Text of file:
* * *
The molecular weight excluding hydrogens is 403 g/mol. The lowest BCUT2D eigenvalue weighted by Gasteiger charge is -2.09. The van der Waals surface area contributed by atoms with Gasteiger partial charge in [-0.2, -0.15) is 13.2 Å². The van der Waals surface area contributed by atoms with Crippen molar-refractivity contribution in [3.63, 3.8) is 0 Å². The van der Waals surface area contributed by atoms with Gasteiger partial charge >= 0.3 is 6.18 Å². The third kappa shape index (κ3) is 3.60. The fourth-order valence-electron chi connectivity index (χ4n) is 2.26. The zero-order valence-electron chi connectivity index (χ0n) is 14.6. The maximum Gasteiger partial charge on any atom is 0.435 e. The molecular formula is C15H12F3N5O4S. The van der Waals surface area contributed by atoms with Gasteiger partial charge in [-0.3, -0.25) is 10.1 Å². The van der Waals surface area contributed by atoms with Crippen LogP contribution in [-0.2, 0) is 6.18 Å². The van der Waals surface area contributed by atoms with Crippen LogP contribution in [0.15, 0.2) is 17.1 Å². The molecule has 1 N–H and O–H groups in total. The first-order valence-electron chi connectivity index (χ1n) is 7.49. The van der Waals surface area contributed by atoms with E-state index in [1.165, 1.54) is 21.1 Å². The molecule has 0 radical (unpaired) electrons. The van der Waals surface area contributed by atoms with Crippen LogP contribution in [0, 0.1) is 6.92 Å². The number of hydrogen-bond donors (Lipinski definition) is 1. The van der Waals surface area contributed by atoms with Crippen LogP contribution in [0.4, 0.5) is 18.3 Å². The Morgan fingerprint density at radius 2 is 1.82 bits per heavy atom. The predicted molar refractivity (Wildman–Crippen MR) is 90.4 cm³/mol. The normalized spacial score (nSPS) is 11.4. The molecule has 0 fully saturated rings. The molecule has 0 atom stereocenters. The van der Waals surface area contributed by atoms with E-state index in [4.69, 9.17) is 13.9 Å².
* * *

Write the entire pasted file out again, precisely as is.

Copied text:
The molecular weight excluding hydrogens is 403 g/mol. The lowest BCUT2D eigenvalue weighted by Gasteiger charge is -2.09. The van der Waals surface area contributed by atoms with Gasteiger partial charge in [-0.2, -0.15) is 13.2 Å². The van der Waals surface area contributed by atoms with Crippen molar-refractivity contribution in [3.63, 3.8) is 0 Å². The van der Waals surface area contributed by atoms with Gasteiger partial charge >= 0.3 is 6.18 Å². The third kappa shape index (κ3) is 3.60. The fourth-order valence-electron chi connectivity index (χ4n) is 2.26. The zero-order valence-electron chi connectivity index (χ0n) is 14.6. The maximum Gasteiger partial charge on any atom is 0.435 e. The molecular formula is C15H12F3N5O4S. The van der Waals surface area contributed by atoms with Gasteiger partial charge in [-0.3, -0.25) is 10.1 Å². The van der Waals surface area contributed by atoms with Crippen LogP contribution in [-0.2, 0) is 6.18 Å². The van der Waals surface area contributed by atoms with Crippen LogP contribution in [0.15, 0.2) is 17.1 Å². The molecule has 1 N–H and O–H groups in total. The first-order valence-electron chi connectivity index (χ1n) is 7.49. The van der Waals surface area contributed by atoms with E-state index in [1.165, 1.54) is 21.1 Å². The molecule has 0 radical (unpaired) electrons. The van der Waals surface area contributed by atoms with Crippen LogP contribution in [0, 0.1) is 6.92 Å². The number of hydrogen-bond donors (Lipinski definition) is 1. The van der Waals surface area contributed by atoms with Crippen LogP contribution in [0.4, 0.5) is 18.3 Å². The Morgan fingerprint density at radius 2 is 1.82 bits per heavy atom. The predicted molar refractivity (Wildman–Crippen MR) is 90.4 cm³/mol. The normalized spacial score (nSPS) is 11.4. The molecule has 0 fully saturated rings. The molecule has 0 atom stereocenters. The van der Waals surface area contributed by atoms with E-state index in [4.69, 9.17) is 13.9 Å².